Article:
Author Topic: Litvyak's profiles  (Read 255918 times)

Offline Litvyak

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Re: Litvyak's profiles
« Reply #400 on: May 22, 2013, 10:21:34 PM »
As promised, the AltBC stuff is starting to flow again!



In 1943, the Royal BC Navy began to operate the Fairey Firefly FR Mk. I as part of the air wing of HMS Ameer, and from 1944, HMS Indefatigable as well. After the failure of the Falcon F Mk. I, Fairey's BC facilities were available, and production began of the Firefly for the Royal Navy and the Royal Australian Navy. A total of 33 of these BC-made Fireflies went to the RBCN, serials BC27000-BC27017 and BC27028-BC27042.



In 1944, RBCN aircraft - following the USN painting standards as they had since the start of the Pacific war - began to be use the new overall glossy sea blue scheme. "Lucky Thirteen" seen here operated from HMBCS Indefatigable.



After Hoffar started production of the HLV-12A-5-2 Heron engine, one was experimentally fitted at Fairey's to a Firefly. The result impressed the RBCN enough to order a batch, which was then designated Fairey BC Firefly FR Mk. I B. In the end only 14 were built before the end of the war, all delivered to the RBCN (serials BC27048-BC27061), and they were not able to contribute meaningfully to the war effort.

(...more to come on this subject!)
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Re: Litvyak's profiles
« Reply #401 on: May 23, 2013, 02:28:46 AM »
 :)
All hail the God of Frustration!!!

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Offline apophenia

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Re: Litvyak's profiles
« Reply #402 on: May 24, 2013, 02:38:02 AM »
Love the Fireflies -- especially with the Heron engine  :-*
"It happens sometimes. People just explode. Natural causes." - Agent Rogersz

Offline Litvyak

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Re: Litvyak's profiles
« Reply #403 on: January 15, 2014, 09:24:16 AM »
Well it's been a looooooong time, but I'm back at this!

I had a thought which rather tickled me so I decided to run with it - nothing so mundane as Eurofighters for the RBCAF - no, this will be something entirely different! This change also entails a fairly significant reworking of some already-extant tidbits of information, but I'll attend to the details as things go.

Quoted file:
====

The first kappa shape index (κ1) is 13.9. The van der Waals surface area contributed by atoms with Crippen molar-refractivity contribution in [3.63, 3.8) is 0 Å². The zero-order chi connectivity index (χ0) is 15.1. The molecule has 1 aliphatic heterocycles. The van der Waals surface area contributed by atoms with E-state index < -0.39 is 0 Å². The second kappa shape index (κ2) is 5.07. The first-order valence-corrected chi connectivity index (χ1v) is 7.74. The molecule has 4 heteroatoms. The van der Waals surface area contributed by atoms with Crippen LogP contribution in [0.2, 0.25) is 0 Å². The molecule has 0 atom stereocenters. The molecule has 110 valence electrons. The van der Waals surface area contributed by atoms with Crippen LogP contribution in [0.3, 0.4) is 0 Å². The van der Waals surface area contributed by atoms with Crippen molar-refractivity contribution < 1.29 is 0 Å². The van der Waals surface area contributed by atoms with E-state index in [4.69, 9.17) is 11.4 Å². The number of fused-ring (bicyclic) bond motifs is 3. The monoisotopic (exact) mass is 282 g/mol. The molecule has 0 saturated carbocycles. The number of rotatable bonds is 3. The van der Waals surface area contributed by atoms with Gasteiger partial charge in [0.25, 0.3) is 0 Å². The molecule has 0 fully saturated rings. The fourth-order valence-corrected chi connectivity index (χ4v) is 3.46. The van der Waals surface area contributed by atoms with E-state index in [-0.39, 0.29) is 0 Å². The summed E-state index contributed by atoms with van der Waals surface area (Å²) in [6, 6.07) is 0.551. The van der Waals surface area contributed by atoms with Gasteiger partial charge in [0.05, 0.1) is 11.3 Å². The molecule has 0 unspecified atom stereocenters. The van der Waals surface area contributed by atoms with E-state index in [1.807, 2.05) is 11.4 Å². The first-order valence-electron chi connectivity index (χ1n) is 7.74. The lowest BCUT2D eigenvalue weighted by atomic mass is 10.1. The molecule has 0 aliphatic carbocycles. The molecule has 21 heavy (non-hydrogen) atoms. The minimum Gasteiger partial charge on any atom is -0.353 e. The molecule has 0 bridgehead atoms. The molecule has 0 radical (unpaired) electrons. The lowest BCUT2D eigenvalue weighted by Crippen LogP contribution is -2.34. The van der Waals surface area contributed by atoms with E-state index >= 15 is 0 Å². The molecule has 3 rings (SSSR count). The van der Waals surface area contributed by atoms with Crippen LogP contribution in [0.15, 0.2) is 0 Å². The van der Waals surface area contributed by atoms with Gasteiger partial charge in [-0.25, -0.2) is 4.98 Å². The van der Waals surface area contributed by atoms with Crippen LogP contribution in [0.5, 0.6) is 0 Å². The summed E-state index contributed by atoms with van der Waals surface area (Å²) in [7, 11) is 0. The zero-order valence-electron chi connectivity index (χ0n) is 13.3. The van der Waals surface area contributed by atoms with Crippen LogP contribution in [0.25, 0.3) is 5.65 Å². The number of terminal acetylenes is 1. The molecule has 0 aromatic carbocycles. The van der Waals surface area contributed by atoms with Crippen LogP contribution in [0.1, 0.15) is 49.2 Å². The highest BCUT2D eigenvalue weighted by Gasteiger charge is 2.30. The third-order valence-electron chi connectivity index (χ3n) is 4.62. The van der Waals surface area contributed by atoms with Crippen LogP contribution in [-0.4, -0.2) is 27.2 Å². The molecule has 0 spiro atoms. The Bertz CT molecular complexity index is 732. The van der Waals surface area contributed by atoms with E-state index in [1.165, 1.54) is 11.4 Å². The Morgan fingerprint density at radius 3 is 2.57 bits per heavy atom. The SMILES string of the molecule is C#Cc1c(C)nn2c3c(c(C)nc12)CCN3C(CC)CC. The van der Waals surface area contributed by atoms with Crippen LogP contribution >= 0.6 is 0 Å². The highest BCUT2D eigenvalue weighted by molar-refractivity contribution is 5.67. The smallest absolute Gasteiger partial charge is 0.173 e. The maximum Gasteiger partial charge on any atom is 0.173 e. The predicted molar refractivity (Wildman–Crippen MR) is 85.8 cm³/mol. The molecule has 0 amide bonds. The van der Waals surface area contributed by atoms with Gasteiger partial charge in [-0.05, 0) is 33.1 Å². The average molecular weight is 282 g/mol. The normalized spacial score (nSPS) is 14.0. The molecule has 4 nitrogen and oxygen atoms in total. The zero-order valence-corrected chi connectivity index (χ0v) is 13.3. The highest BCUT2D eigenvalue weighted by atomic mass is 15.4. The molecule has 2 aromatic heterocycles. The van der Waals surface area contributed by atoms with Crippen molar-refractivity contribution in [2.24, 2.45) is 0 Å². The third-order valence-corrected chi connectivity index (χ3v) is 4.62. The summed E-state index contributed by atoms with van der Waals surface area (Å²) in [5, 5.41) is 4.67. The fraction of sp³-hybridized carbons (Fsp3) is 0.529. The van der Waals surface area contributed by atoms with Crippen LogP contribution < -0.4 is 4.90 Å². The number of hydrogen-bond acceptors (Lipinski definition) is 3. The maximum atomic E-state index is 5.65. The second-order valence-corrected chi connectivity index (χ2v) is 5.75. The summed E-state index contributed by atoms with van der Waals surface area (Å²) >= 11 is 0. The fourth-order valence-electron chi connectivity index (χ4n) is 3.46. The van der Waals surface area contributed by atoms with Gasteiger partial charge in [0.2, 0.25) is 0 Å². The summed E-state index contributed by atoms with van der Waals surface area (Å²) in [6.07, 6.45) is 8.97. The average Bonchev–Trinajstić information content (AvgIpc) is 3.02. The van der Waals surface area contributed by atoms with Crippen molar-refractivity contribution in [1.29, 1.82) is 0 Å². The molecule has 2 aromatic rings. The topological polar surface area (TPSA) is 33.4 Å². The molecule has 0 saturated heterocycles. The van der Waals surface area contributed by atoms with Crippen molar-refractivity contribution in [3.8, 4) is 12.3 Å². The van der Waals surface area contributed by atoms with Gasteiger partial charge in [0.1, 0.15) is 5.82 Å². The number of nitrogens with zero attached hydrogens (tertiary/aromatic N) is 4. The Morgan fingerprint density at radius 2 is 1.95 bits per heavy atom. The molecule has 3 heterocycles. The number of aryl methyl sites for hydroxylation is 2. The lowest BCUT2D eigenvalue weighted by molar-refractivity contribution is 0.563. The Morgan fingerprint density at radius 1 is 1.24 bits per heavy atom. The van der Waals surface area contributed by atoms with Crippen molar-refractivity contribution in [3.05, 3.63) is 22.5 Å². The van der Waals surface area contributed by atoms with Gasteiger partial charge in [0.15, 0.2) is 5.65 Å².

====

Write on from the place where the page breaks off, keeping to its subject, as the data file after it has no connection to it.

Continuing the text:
I hope you'll excuse the lengthy preamble to come here before we get to the actual profiles, but a bunch of somewhat-tangential background info is necessary in order to make the story to go with the profiles make sense!

So, on with the story!

De Havilland Aircraft of British Columbia Ltd. had a very long history of manufacturing British de Havilland designs for the local market, and after the war it began manufacturing designs of other British manufactures, including de Havilland Canada. By 1967, when DHBC began licence construction of the DHC-4 Caribou for the RBCAF and export to the Asia-Pacific region (the rest of the world was handled by DHC), the co-operation between DHBC and DHC was quite close, manufacturing other DHC types for the civilian market in BC and for export to the five westernmost US states - Hawaii, Alaska, Washington, Oregon and California.

At the end of the war, DHBC had had three plants at its disposal - the original one on Annacis Island in New Westminster, where post-war the production of civilian seaplane types was the primary focus, along with construction of sections of larger types for assembly at the larger facility in Richmond.

The Richmond facility on Sea Island was, during the war, immediately adjacent to to the factory of the Bolas Aeroplane Ltd. and RBCAF Sea Island. After Fairey Aviation Co. of British Columbia absorbed Bolas in 1951, Fairey moved production of Bolas types to its facility in Victoria and sold the Sea Island site to DHBC. This was amalgamated into the existing facility, and after the closure of RBCAF Sea Island in 1964, the air force facilities were sold, split between DHBC on one side and the Floats Division of Hoffar Aircraft (by then part of the Armstrong-Siddeley Group).

The third facility available to DHBC was at Abbotsford, which was built during the war to build Mosquito fighters. In 1959, DHBC became seriously involved in the Trident airliner project, with DHBC being foreseen as a manufacturing point for Tridents for the Asia-Pacific, western US and Latin American markets. To this end, the Abbotsford facility was greatly expanded, and by 1966 it was ready to begin production of the Trident; the first BC-built Trident rolled off the production line in 1968. <Needless to say, in the AltBC world the Trident was much more successful than in the real world!>

In 1961, DHBC became completely independent of the rather incestuous arrangement of the British aeronautical industry, after the British parent was absorbed by Hawker Siddeley (Armstrong/Bristol/Hawker Siddeley did, however, become involved in the BC aero industry, after Armstrong Siddeley took over the Hoffar Group in 1948). In the following years, other DH subsidiaries likewise became independent - DHC, DHA in Australia and DHSA in South Africa. From 1961 on, DHBC was owned by a BC-based ownership group.

In 1974, DHBC bought the Rotorcraft Division of Yarrows Shipbuilding, taking over production of the Yoho and Yarksis series of helicopters, amongst other, less-important types.